I discovered that there is a fine line that separates healthiness and illness.

We crossed that line on Dec 4th, 2013, when my baby was diagnosed with Type 1 Diabetes. We went from a small medicine cabinet with some vitamins and a couple of bottles of likely expired cold syrup to a home filled with vials of insulin, syringes, insulin pens, glucose meters, test strips, glucagon, and glucose tabs, while continuously learning and adding more medical products and devices to our medical arsenal to manage the rascal named T1D.

A great deal of anger and depression came with the initial diagnose. Our anger known no target, as no one yet know the cause for the disease. We were just mad that such a lot has been dealt to our baby, subject the poor child to a daily routine of finger pricks and insulin injections. T1D not only traumatized our child physically, but shattered our entire family’s emotional well being.

I directed the bulk of my anger at a backpack. A backpack we filled with T1D medical supplies and a T1D log book where every meal with its associated carbohydrates, and insulin dosages must be written down. The backpack was a monstrous eye sore, a constant reminder of the disease. I resented it, and resented to be forced to carry it with us everywhere we went.

T1D Backpack

There is also just a fine thought that separates despair and hopefulness.

One day, I was reading an article about how Dr. Frederick Banting and a team of scientists discovered insulin in 1922. It had occurred to me then that prior to 1922, a T1D diagnose was a sure death sentence.

I eyed our T1D backpack, all of sudden, realized that all the supplies in our backpack are the medicine advances that are keeping my child alive–enabling her to go to school, to participate in sports, and to do all the things that she likes to do.

I felt grateful towards our backpack.

There have been many medical advancement in T1D treatment and technology since 1922. We have been very fortunate to be able to take advantage of some of them in just the past months.

In March of this year, we got an insulin pump, which is a device that my child attaches to her body to deliver insulin. We still count carbohydrates on all the food she eats, and she still have to finger prick several days a day, but the pump took away all the daily injections by syringe, and made our lives easier.

In April, we got a Dexcom CGM (continuous glucose monitor), it is another device that my child attaches to her body, and it monitors her blood sugar 24 X 7, helping us to better manager her blood glucose level, to avoid going low or high, and improves her overall long term health.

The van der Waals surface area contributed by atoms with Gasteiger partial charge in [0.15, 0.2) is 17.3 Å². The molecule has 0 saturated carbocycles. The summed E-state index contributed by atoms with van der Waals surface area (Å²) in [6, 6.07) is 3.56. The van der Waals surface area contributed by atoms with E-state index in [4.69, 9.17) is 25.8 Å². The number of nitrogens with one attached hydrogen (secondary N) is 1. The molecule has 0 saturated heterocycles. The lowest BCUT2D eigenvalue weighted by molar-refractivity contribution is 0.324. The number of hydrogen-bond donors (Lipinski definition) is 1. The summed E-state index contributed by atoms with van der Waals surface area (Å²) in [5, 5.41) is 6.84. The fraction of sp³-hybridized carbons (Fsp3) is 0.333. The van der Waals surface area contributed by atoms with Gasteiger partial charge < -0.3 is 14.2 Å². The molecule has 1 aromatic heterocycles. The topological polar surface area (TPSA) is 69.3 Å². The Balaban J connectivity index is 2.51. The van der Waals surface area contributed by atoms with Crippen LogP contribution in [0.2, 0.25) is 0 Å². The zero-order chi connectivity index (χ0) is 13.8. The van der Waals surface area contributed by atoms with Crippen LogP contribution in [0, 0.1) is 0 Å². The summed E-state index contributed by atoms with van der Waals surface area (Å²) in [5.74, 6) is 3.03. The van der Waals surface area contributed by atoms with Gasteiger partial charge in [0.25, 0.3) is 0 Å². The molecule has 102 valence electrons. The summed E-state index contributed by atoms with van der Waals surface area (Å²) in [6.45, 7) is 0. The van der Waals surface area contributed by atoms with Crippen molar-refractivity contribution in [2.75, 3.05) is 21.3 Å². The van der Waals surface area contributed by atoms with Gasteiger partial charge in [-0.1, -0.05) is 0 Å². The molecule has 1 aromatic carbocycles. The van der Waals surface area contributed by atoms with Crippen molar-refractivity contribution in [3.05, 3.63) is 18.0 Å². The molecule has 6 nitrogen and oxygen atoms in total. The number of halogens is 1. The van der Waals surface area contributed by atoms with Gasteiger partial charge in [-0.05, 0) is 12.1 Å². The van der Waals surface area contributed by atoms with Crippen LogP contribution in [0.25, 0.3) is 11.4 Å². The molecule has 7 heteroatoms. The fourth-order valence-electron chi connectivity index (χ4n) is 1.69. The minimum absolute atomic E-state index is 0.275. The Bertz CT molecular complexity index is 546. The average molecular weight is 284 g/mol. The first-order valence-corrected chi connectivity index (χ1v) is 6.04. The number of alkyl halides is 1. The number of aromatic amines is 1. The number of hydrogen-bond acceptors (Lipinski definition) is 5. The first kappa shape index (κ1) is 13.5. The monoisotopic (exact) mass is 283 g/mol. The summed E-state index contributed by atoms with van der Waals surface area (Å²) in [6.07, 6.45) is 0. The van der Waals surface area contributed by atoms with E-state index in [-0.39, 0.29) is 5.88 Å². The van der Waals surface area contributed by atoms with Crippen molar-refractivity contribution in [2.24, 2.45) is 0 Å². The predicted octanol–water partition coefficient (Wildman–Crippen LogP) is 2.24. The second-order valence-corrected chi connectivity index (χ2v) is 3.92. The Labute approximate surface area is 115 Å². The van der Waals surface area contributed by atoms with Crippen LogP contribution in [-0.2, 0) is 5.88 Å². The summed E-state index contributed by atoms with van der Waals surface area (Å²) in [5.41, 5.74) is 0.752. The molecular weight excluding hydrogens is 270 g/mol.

My baby with insulin pump and CGM sensor

Looking back, that initial dark period seemed like a distant past. I am no longer bitter and angry. I count my blessings instead.

I am grateful to have the best medical technology available, grateful to call an amazing group of medical professionals as our diabetes team, grateful to be a part of a most dedicated and compassionate T1D community, and I am grateful for an organization called JDRF.

JDRF is a worldwide non-profit organization dedicated to funding type 1 diabetes research. Since its inception in 1970, it has funded more than $1.7 billion in diabetes research, dramatically advancing the T1D technology frontier and greatly improving the lives of those living with the disease.

It currently supports several clinical studies worldwide, including the much anticipated Artificial Pancreas Systems and Beta Cell Encapsulation Therapies, these are the two leading “almost cure” treatments already in human clinical trials.

JDRF’s largest fund-raising event is its annual JDRF Walk to Cure event. Our local version of this event will take place this year in Silicon Valley on Oct 18th. It will be my family’s first time participating in this walk to cure event.

As we count our daily blessings, a cure is in our daily prayers. I hope you will join our cause.

Below is the link to our fund raising page, donations in any amount will be appreciated:

Our JDRF Walk to Cure fund-raising page

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